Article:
Alright, it’s time – I want to tell you about this book I’ve written.
I also just redesigned my website which means there’s now a single link you can share with anyone you think might want to know about the book. So head over there to see what Bayo Akomolafe, Amitav Ghosh, Vandana Shiva and others have to say about it – or read on for some of the backstory.
‘Maybe it’s time to stop talking about climate change…’
Even as I heard the words come out of my mouth, I wondered how this could possibly be true – for me, at least – and in order to answer that question, I wrote a book.
For a while, I threatened to call it Why I Am No Longer Talking To People About Climate Change, but thankfully everyone talked me out of this. Because, apart from anything else, that’s not really what the book is about.
Then I wanted to call it The Kind of Hope Worth Having. It’s something I say near the end: ‘The kind of hope worth having now is the kind that lies on the far side of expectations, on the far side of despair.’ Yet as much as I stand by those words, it seems that – particularly in North America, so let’s call it the Obama effect – the language of ‘hope’ is exhausted. It tastes of ashes. We need to start from somewhere else.
After that, I suggested What Do You Talk About When the World Is Ending? And my publisher said, we’re not sure you realise how much more you’ve done in this book than these titles you’re coming up with seem to imply. They had a point, because while this is a book that’s woven out of many conversations and encounters, a book that cares about language and insists that our ways of speaking have consequences, it’s not all talk.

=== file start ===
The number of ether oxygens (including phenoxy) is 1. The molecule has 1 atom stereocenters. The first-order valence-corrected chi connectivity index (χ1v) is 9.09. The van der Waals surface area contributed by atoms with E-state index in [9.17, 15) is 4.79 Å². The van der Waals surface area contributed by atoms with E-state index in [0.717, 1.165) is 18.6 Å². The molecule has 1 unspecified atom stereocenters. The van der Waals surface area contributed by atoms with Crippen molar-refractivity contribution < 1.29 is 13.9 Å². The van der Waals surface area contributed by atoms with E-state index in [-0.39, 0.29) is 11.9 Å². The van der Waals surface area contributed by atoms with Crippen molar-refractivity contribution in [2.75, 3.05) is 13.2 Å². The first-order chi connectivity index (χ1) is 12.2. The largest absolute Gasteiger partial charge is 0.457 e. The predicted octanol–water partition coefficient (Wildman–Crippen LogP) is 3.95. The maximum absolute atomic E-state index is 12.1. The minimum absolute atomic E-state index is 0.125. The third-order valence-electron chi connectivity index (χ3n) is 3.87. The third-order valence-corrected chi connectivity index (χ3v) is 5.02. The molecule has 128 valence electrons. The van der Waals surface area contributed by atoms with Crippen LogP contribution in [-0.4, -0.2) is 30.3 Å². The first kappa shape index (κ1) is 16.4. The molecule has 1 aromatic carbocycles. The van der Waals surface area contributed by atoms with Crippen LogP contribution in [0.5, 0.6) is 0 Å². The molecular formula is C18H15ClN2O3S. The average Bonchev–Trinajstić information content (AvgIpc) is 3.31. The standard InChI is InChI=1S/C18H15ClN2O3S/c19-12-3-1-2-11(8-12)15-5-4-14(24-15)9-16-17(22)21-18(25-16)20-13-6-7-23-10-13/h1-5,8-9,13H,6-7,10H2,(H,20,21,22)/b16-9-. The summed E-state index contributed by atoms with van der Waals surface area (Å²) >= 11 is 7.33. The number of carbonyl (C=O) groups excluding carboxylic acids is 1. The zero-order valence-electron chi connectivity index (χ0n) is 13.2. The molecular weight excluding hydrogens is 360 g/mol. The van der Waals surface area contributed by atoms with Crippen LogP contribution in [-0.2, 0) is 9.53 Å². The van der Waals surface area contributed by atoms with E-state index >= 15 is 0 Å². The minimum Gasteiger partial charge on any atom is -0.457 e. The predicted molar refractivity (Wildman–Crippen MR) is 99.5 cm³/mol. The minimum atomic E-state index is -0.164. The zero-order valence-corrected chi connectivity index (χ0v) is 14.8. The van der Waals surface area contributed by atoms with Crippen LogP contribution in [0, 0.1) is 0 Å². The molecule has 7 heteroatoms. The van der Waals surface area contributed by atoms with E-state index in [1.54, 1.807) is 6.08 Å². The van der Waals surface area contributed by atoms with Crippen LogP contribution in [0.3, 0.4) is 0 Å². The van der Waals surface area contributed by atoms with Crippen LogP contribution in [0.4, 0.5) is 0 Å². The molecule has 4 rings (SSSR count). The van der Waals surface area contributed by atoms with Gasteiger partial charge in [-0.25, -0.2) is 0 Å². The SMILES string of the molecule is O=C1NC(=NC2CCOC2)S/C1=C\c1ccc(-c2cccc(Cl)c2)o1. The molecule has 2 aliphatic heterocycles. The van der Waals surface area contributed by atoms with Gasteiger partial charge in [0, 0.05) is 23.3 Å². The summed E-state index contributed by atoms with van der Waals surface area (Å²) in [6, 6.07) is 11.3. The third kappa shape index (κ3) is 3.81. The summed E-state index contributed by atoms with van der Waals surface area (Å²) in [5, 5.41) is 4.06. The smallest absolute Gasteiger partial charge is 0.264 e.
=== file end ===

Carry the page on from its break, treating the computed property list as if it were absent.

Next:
And so, when every word of the book itself had been written, we arrived at the actual title, which caught me by surprise and has come to feel completely right: At Work in the Ruins: Finding Our Place in the Time of Science, Climate Change, Pandemics & All the Other Emergencies.
For years, my work has involved talking to people about climate change: on stages and on Zoom calls, on air and off the record, in essays and articles and conversations. This brought me into dialogue with scientists and policymakers, artists, activists, Indigenous thinkers and religious leaders. At Work in the Ruins is the fruit of all those encounters – but also of that moment, in the second year of the pandemic, when I found myself wondering if this work still made sense.
Climate change asks us questions that climate science cannot answer. Questions like, how did we end up in this mess? Is it just a piece of bad luck with the atmospheric chemistry – or is it the result of a way of approaching the world that would always have brought us to such a pass, even if the climate system were less sensitive to our industrial emissions?
How we answer such questions has consequences. It shapes our understanding of the situation, what kind of problem we think we’re dealing with and, therefore, what kind of responses we go looking for. But when science is turned into an object of belief and a source of overriding authority, it becomes hard even to talk about the questions that it cannot answer.